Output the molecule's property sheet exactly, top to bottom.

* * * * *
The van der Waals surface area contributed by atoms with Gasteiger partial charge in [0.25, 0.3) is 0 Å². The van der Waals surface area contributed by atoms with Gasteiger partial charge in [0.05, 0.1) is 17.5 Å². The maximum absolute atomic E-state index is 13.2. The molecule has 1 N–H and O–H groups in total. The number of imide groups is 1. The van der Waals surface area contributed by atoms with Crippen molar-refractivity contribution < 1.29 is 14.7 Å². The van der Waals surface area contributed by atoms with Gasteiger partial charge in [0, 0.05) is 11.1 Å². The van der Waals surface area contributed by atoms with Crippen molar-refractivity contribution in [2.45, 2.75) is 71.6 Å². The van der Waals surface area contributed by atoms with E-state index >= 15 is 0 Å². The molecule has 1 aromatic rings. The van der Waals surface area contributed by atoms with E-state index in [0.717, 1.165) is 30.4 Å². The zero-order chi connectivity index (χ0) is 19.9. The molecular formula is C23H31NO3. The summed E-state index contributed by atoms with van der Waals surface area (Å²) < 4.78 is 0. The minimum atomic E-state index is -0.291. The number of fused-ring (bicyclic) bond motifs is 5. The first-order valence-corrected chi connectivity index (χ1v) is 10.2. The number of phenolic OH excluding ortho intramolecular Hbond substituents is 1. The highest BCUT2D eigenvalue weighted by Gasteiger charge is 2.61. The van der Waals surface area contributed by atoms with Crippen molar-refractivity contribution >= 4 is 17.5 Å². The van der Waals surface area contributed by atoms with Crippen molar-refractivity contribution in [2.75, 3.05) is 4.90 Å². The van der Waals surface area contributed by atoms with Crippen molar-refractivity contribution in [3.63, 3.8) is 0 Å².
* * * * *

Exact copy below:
The van der Waals surface area contributed by atoms with Gasteiger partial charge in [0.25, 0.3) is 0 Å². The van der Waals surface area contributed by atoms with Gasteiger partial charge in [0.05, 0.1) is 17.5 Å². The maximum absolute atomic E-state index is 13.2. The molecule has 1 N–H and O–H groups in total. The number of imide groups is 1. The van der Waals surface area contributed by atoms with Crippen molar-refractivity contribution < 1.29 is 14.7 Å². The van der Waals surface area contributed by atoms with Gasteiger partial charge in [0, 0.05) is 11.1 Å². The van der Waals surface area contributed by atoms with Crippen molar-refractivity contribution in [2.45, 2.75) is 71.6 Å². The van der Waals surface area contributed by atoms with E-state index >= 15 is 0 Å². The molecule has 1 aromatic rings. The van der Waals surface area contributed by atoms with E-state index in [0.717, 1.165) is 30.4 Å². The zero-order chi connectivity index (χ0) is 19.9. The molecular formula is C23H31NO3. The summed E-state index contributed by atoms with van der Waals surface area (Å²) < 4.78 is 0. The minimum atomic E-state index is -0.291. The number of fused-ring (bicyclic) bond motifs is 5. The first-order valence-corrected chi connectivity index (χ1v) is 10.2. The number of phenolic OH excluding ortho intramolecular Hbond substituents is 1. The highest BCUT2D eigenvalue weighted by Gasteiger charge is 2.61. The van der Waals surface area contributed by atoms with Crippen molar-refractivity contribution >= 4 is 17.5 Å². The van der Waals surface area contributed by atoms with Crippen molar-refractivity contribution in [2.75, 3.05) is 4.90 Å². The van der Waals surface area contributed by atoms with Crippen molar-refractivity contribution in [3.63, 3.8) is 0 Å².